it is always a bad idea, and not infrequently it is downright idiotic." ~ H.L. Mencken
Thoughts on Race, Enclaves and Kicking Sleeping Dogs
Democrap incumbent: 81%
We're very happy with this -- and next time we'll do much better.'
The concept of self-evident failure comes to mind here. As my gramps also said, 'don't pee on my leg and then tell me it's raining.' This is a placebo for the illness that infects the body politic if I ever saw one.
Now in the above mentioned case, well . . . I guess you could say it really did no harm and maybe was kind of fun for the two guys. No harm, no foul. But that isn't always the case.
If you are like me, you can't see the value of picking the lesser of two evils. Do you want Republican 'conservatives' to curtail your civil liberties, raise your taxes and start wars, or do you want Democratic 'liberals' to? But that being said, Third Parties and the Ralph Naders, Ross Perots, and George Wallaces skew things and cause problems that thwart whatever shot the public has at getting any kind of positive results from the electoral process.
If Nader had bowed out and let Gore win, would we have an Iraq/Afghanistan war going on right now? Maybe, but it seems less likely to me, though. Leave Ross Perot out of the mix in 1992, and the whole Clinton era would not have happened, which is a good thing or bad thing depending on your view.
But even further, it skews election results in lesser races that have just as much impact on people's lives. And all just to prove a point. I am not the only one who has noticed this phenomenon, either. Consider this excerpt from a post-2004 Election Day editorial in the Seattle Post-Intelligencer:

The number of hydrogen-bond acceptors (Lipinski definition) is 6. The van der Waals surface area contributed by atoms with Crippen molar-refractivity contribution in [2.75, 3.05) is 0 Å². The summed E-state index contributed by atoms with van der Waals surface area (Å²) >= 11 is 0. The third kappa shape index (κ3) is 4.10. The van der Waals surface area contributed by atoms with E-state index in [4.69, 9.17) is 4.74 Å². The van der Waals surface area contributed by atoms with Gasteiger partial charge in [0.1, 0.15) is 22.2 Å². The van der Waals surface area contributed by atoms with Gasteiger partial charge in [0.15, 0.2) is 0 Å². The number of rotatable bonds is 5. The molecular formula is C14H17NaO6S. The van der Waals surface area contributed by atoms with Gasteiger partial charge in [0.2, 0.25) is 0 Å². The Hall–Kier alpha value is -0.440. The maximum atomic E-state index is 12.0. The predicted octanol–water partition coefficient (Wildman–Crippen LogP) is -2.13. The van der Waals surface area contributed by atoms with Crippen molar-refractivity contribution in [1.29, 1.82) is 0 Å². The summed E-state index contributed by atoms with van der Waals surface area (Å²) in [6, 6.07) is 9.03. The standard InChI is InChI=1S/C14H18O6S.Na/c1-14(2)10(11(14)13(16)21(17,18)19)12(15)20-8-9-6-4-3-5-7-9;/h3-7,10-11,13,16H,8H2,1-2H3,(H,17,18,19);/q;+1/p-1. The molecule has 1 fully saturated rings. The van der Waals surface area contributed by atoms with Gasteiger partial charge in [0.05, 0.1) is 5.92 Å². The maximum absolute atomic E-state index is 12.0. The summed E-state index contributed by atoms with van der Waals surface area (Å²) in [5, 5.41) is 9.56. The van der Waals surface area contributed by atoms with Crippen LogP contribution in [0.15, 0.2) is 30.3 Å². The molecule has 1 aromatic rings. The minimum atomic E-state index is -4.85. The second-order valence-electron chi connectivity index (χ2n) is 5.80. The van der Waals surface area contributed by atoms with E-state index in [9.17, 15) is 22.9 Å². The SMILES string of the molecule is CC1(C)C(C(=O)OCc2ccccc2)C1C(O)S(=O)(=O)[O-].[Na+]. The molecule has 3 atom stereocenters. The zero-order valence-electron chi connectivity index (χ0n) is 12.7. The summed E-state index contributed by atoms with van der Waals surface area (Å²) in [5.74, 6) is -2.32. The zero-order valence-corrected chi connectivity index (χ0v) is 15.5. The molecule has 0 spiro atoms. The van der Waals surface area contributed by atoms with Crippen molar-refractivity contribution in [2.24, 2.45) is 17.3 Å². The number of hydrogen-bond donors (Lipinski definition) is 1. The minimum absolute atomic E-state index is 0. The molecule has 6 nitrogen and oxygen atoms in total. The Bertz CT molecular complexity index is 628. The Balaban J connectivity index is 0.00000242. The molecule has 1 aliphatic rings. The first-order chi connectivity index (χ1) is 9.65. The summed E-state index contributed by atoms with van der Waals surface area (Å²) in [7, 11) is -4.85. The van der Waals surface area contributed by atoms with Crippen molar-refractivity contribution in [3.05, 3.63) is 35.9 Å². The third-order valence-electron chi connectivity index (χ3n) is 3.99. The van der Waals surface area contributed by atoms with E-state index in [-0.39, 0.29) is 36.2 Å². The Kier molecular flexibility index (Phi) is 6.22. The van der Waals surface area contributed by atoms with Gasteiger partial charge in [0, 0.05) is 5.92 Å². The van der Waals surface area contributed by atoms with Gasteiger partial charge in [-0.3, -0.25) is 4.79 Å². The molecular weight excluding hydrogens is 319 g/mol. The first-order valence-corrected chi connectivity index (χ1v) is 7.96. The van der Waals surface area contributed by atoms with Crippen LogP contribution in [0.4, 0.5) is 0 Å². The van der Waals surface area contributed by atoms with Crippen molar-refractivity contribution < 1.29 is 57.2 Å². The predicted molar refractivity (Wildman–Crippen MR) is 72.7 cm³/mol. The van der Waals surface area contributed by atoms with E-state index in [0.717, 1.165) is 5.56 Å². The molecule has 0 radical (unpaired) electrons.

Of the nearly 60 percent of voters who approved the passage of Initiative 872 -- the "top-two" primary election -- many surely had it in mind to "stick it" to the political parties.
But one of the state's three major parties -- the Republican Party -- might well have been more successful in this general election had the top-two primary been in effect. That's because it would have eliminated another party's candidates -- Libertarian -- from the general election ballot.
In the governor's race, and in two hotly contested legislative races, the presence of Libertarians on the Nov. 2 ballot may have hurt Republicans.
Not all those Libertarian votes would have gone to Republican candidates. Indeed, some of those votes wouldn't have been cast had there not been a Libertarian recipient, but these voters' leaning is arguably more Republican than Democrat.
Had Libertarian Ruth Bennett's roughly 2 percent of the vote gone to Dino Rossi, it would have made him the clear winner. About 2.5 percent of the vote went to Libertarians in each of the two 26th District House races, and Democrats are headed toward victories of less than 1 percent. Libertarian votes could've made the difference for Republicans in those two seats.
Forget Ralph Nader. The top-two effect of bumping third-party candidates off the November ballots may have far more impact.'